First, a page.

GM to Shut Louisiana Plants by 2012

The bankrupt company confirms plans to close its assembly and stamping plants in Shreveport no later than June 2012.

by on Jun.24, 2009

May 2005: HUMMER H3 from Shreveport arrrives at Orr HUMMER

It's probably just a question of time before the Chinese move Hummer tooling home.

GM spokesman Tom Wilkinson said Wednesday that the company filed documents late Tuesday in U.S. bankruptcy court in New York saying the Shreveport complex, employing 950 people, had been assigned to the old GM.

Shreveport had previously been left off the list of old plants not needed because GM was still in the midst of negotiations for the sale of Hummer to Sichuan Tengzhong Heavy Industrial Machinery Company.

The deal with the Chinese truck makers is expected to close in the third quarter, subject to court and regulatory approvals.

Members of UAW Local 2166 assemble the H3T, the first midsize pick-up truck from HUMMER that carves out a new niche in the truck market.

Members of UAW Local 2166 assemble the H3T, the first midsize pick-up truck from Hummer that was supposed to create a new niche in the market.

As part of the deal, GM has agreed to continue building the H3 and HT for the successor company until 2012.

GM will also halt production of the Chevrolet Colorado and GMC Canyon built there by the summer of 2012.

Wilkinson was careful not to say GM was dropping out of the compact truck market. “We’re not saying where those will go,” he said. “We’re not saying what the next step is,” (for mid-sized pick up trucks) he said. “It’s a fairly complex issue,” he said.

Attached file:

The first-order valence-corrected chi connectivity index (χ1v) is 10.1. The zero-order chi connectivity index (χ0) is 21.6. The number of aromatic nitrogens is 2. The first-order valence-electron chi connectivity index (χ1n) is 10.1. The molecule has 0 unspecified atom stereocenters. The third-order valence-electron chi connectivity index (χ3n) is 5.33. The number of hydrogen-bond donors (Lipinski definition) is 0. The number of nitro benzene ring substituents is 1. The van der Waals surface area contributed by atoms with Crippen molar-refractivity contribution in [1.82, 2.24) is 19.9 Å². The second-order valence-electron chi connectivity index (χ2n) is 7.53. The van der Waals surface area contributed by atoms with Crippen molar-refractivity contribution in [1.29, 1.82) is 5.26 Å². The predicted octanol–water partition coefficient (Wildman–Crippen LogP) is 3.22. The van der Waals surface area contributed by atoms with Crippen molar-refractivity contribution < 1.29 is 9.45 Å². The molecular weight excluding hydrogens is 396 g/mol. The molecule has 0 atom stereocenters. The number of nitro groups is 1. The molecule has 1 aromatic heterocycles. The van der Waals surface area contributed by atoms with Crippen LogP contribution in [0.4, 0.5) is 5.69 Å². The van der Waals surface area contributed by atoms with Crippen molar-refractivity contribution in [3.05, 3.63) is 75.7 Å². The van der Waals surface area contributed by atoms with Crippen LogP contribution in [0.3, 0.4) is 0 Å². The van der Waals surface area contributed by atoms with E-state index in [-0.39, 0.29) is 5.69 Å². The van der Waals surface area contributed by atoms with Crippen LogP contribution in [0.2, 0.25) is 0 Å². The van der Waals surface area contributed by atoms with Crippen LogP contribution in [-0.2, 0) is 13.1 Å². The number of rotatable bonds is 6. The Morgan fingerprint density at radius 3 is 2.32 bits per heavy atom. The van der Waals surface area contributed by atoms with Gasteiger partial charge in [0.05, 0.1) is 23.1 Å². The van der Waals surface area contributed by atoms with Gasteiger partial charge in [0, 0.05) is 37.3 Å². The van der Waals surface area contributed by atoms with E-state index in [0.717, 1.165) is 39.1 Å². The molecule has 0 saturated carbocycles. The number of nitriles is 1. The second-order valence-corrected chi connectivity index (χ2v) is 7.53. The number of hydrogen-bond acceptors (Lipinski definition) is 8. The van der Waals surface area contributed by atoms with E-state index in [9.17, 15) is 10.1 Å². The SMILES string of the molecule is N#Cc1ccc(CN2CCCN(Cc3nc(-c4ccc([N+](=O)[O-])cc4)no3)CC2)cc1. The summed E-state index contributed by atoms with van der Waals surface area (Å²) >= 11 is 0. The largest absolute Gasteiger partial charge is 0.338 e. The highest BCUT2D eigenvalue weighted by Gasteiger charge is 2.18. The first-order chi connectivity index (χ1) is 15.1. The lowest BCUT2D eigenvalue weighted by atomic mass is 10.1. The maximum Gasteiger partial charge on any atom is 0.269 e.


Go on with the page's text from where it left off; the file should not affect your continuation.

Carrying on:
Subscribe to TheDetroitBureau.comMeanwhile, union officials at the plant, who thought they had dodged a deadly bullet three weeks ago when GM filed its original bankruptcy petition, said they were in shock.

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The plant might even close sooner, depending upon market demand for GM vehicles.

In a related bankruptcy move, GM is also moving ahead with another round of early retirement and buyouts among its salaried employees in the United States. GM current retirement plans call for eliminating about 4,000 additional salaried jobs by October 1st.

Some involuntary cuts could be required if GM doesn’t get enough volunteers to accept the buyouts, Wilkinson said.

GM had 29,650 salaried jobs at the start of 2009. Last February GM said it planned to reduce the number of salaried employees to 26,000. The new buyouts intended to trim the total further to about 23,500.

“These are some additional cutbacks that were part of the update viability plan,” Wilkinson said. GM plans to trim the number of executive positions by about 35%, to about 850.

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